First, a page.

Then there are the others in “Paradise Kiss”, the fashion studio that George and his friends run. This chapter focuses on Miwako and Arashi, with the pattern designer Isabella out of the spotlight. As much as I hate the way Miwako talks (culturally relevant, yes, but still annoying), I can’t help but like her. She’s bright and sunny and struggles with her own insecurities as an artist. For example, Miwako’s older sister is also a fashion designer, and Miwako wanted to follow her sister’s footsteps. However, Miwako also says that she’s not talented enough to be a designer. Everything she designs comes out looking too much like something her sister would make, and she doesn’t have an artistic style of her own.

That one stung a little bit. When I was a kid, I wanted to do everything my sister did. I grew out of that, but I still admire my older sister and look up to her in a lot of ways. But I also understand Miwako’s self-doubt, especially as I’m trying to make a career for myself as a writer. You’re worried about finding an original idea, or everything sounds the same, or comes to close to a book you’re reading. It can be a struggle to find your own voice. Miwako has kind of given up on doing just that, but is still dedicated to helping George and making clothes.

Then there’s Arashi. My question is: is he supposed to be British? Like, a British punk? He frequently says “blimey” and his dialogue is written to evoke a vaguely English accent. But he’s Japanese, right? I don’t recall any backstory where Arashi went to England for a study abroad, or anything like that…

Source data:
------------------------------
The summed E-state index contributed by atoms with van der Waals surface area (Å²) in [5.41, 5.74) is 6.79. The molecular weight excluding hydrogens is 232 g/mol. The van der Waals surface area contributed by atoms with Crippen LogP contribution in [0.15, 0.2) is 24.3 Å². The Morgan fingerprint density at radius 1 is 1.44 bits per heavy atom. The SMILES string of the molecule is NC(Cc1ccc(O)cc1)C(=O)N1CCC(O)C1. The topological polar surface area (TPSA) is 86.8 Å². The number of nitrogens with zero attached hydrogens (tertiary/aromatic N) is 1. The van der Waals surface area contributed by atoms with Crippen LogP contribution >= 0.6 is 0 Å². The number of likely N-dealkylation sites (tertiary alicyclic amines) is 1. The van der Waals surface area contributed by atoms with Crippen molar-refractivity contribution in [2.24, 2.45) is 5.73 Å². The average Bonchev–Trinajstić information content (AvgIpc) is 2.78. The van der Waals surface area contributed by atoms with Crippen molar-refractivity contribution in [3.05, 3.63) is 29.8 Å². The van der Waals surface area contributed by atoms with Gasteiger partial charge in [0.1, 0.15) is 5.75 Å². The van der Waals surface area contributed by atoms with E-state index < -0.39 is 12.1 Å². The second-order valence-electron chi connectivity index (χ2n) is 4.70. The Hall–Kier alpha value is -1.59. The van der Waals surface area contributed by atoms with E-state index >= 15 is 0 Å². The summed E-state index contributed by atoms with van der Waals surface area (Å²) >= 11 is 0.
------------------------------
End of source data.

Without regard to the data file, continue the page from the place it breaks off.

That said, Arashi’s speaking patterns may have something to do with dialect, regional language differences. These are details that may be a bit confusing when translating a manga from Japanese too English. For example, in one translated manga I read, a Kansai dialect was written to sound like a country accent, or slang. Is this just Tokyopop’s way of trying to do that?

As for the character  himself…Are you British or not?!when I picked the manga up for the first time, Arashi was the character I really wanted to like. I loved his punk look, especially the safety pin lip ring.

But he’s rude and abrasive, though at the time I allowed his perceived hotness to make up for that. Now that the hotness factor has faded for me, he’s just a jerk. Miwako, why are you dating him? You could do so much better.

Paradise Kiss 1: Welcome to Paradise

There’s been a theme in the books I’ve been choosing for this blog. You may have noticed it: “Here is a book from my youth that I liked, does it still hold up?” While the answer changes depending on the book, I’m taking a slightly different approach to this new series. Because instead of taking something I loved, I’m taking a series that I didn’t really care for, but probably should have.

Paradise Kiss by Ai Yazawa is, to me, the Cowboy Bebop of the shojo genre. I’ve heard it praised to high heaven for its art style, the story, the characters, and clothes. Definitely the clothes. I am led to believe that it is objectively good.

But, like Cowboy Bebop, I really didn’t care for it, and was a failure of an otaku for that reason. However, when I watched Bebop when I was older and in college, I enjoyed the show much more. I first read Paradise Kiss at age fourteen, borrowed from my older sister, who loved the series.

Now I’m going to dive back into the world of high fashion and teen drama, while keeping two questions in mind:

  1. Has Paradise Kiss improved with age, specifically my age?
  2. Is it objectively good?

Let’s get started.